Baptist Press did a brief story on “a small group of Southern Baptist street evangelists” giving out tracts and witnessing among the Democratic National Convention attendees in Denver.
It stirred memories from my youth. Being a “soul-winner” was a consistent challenge from the pulpit and other places of church leadership. And using tracts was a common method for the more fervent witnesses.
Students from the fundamentalist Tennessee Temple Schools were often found fearlessly distributing gospel tracts at Eastgate Mall (and other places) around Chattanooga, Tenn. Wanting to demonstrate my own unwavering commitment, I picked up a few tracts from a rack in my Southern Baptist church and gave it a good but brief shot.
However, I never got comfortable with this approach to personal evangelism despite my strong desire to be fully committed to my faith.
As a teen, I often felt either uncomfortable doing confrontational evangelism with strangers (“If you were to die tonight…read this tract”) or guilty for not being as bold as others.
It took a good while before reaching the conclusion that I am not going to give out tracts AND I am not going to feel guilty about that decision. But, also, I am not going to criticize those who do.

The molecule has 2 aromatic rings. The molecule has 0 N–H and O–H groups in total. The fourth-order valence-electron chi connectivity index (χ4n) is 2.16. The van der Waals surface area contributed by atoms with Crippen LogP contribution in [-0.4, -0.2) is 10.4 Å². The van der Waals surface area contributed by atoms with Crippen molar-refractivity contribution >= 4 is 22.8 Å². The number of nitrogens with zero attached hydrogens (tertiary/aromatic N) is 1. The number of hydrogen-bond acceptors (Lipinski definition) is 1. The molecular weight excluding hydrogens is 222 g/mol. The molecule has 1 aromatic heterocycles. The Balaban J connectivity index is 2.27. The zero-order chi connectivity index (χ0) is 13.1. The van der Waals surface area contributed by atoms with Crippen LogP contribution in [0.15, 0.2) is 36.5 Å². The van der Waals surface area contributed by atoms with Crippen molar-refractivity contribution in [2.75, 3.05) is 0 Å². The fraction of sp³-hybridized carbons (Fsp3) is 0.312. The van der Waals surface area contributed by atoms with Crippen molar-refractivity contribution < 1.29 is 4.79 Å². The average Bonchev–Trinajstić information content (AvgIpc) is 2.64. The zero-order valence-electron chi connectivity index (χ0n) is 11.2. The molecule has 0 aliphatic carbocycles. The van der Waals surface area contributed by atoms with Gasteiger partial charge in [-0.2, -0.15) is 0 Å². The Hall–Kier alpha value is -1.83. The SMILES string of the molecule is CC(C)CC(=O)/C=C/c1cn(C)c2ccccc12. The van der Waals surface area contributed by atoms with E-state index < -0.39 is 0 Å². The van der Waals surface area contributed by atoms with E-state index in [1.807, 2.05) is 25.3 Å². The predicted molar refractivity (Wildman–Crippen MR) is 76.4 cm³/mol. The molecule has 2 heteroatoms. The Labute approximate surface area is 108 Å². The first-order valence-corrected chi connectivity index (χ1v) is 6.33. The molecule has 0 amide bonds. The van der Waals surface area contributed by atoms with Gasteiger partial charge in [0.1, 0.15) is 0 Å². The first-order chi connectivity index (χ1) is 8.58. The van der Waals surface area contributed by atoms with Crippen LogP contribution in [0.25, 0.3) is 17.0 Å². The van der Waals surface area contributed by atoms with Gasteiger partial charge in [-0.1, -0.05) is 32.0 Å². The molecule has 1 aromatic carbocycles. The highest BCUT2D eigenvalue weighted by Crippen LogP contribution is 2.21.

Passing on the faith is indeed a part of the Christian calling. Some find tract-distribution as their method of choice.
The style and content of gospel tracts vary from the simple to the insensitive. Some tracts offer the “simple plan of salvation” or what some might call a simplistic approach to the Christian faith.
Campus Crusade students have distributed the “Four Spiritual Laws” by the millions that provide a four-step approach to “accepting Christ.” (One of my friends once noted that Jesus shared the “Two Spiritual Laws” of loving God with all your heart, mind and soul, and your neighbor as yourself.)
Some tracts are creative. One looks like a folded $20 bill that has been dropped, but then offers something much “more valuable” to the finder.
The most offensive tracts (to many) come from Chick Publications. Going beyond the simple Gospel message, the black-background tracts condemn the Roman Catholic Church as false and any Bible translations other than the KJV as “corrupted versions.”
Jack Chick’s infamous tracts have sold more than 700 million copies the company claims. The popular “It’s Your Life” tract (“adapted for black audiences”) shows a white angel carting off a chunky, naked black man toward final judgment and eternal torment.
That’s not exactly the way most of us would frame the Good News of Jesus Christ. But most tracts — fortunately — take a more appropriate approach.
And for most people — surely including the Southern Baptists on the streets of Denver this week — their desire is nothing more than to be faithful witnesses to the Good News that has changed their lives. Who can argue with that?